- U.S. soybean futures rose to a nine-month high on Wednesday, amid ongoing concerns over tightening supplies in the U.S.

On the Chicago Mercantile Exchange, US soybeans for May delivery rose to a session high of $14.9588 a bushel, the strongest level since July 23.

Soybeans last traded at $14.9175 a bushel during U.S. morning hours, up 0.45%, or 6.6 cents. The May soybean contract jumped 1.4%, or 20.4 cents, on Tuesday.

Soybeans extended gains into a third session after the U.S. Department of Agriculture said U.S. inventories of the oilseed on March 1 totaled 992 million bushels, the lowest for this time of year since 2004.

Meanwhile, US corn for May delivery declined 0.45%, or 2.3 cents, to trade at $5.0513 a bushel, as a round of profit taking kicked in.

The May corn contract rallied to a seven-month high of $5.1240 a bushel on Tuesday, before settling at $5.0740, up 1.1%, or 5.4 cents.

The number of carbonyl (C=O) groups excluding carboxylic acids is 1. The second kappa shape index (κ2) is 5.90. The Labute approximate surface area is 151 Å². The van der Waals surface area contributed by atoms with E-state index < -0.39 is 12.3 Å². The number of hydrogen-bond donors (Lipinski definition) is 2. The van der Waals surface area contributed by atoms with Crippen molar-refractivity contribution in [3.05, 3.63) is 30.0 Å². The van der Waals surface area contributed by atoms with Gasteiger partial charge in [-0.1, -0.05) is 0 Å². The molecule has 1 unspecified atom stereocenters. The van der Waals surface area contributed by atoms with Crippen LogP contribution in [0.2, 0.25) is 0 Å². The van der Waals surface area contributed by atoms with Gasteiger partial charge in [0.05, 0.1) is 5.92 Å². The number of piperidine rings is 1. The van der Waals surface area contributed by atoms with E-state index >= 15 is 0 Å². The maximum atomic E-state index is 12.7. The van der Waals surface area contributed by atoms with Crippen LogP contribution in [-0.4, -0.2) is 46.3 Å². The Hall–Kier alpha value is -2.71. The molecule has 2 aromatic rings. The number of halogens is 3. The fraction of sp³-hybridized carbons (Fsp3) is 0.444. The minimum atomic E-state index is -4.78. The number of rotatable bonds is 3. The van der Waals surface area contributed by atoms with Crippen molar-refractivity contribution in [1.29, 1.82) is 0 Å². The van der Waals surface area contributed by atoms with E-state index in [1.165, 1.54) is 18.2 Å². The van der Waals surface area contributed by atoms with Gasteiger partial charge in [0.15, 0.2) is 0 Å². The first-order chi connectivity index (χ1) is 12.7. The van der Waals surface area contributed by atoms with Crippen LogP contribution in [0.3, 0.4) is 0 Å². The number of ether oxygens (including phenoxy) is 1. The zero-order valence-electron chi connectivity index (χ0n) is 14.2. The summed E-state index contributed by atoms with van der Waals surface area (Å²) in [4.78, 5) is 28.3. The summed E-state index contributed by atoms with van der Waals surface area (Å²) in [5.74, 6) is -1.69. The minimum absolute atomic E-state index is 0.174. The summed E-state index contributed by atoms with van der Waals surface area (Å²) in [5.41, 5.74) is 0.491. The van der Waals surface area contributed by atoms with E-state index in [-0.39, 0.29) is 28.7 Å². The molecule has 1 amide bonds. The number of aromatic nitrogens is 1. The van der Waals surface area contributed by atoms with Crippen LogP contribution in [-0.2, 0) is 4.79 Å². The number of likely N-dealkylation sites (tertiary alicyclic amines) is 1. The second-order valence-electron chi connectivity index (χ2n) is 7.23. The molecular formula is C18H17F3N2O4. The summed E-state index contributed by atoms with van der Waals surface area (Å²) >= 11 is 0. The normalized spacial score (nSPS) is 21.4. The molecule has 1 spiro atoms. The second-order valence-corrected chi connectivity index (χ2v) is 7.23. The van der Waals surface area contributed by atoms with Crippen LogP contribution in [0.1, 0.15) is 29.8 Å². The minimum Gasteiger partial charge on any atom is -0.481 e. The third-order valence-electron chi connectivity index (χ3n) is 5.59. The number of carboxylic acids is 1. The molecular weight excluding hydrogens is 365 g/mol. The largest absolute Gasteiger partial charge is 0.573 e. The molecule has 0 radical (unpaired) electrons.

The USDA projected U.S. farmers will plant 91.7 million acres of corn this spring, a 4% decline from last year and the lowest total in four years.

The agency also said that domestic supplies as of March 1 totaled 7.006 billion bushels, compared to expectations for 7.1 billion bushels.

Elsewhere on the CBOT, US wheat for May delivery tumbled 0.89%, or 6.1 cents, to trade at $6.7888 a bushel. The May wheat contract lost 1.72%, or 12.0 cents, on Tuesday to settle at $6.8520 a bushel.

The USDA pegged wheat stocks at 1.06 billion bushels, above expectations of 1.03 billion bushels.

Corn is the biggest U.S. crop, followed by soybeans, government figures show. Wheat was fourth, behind hay.

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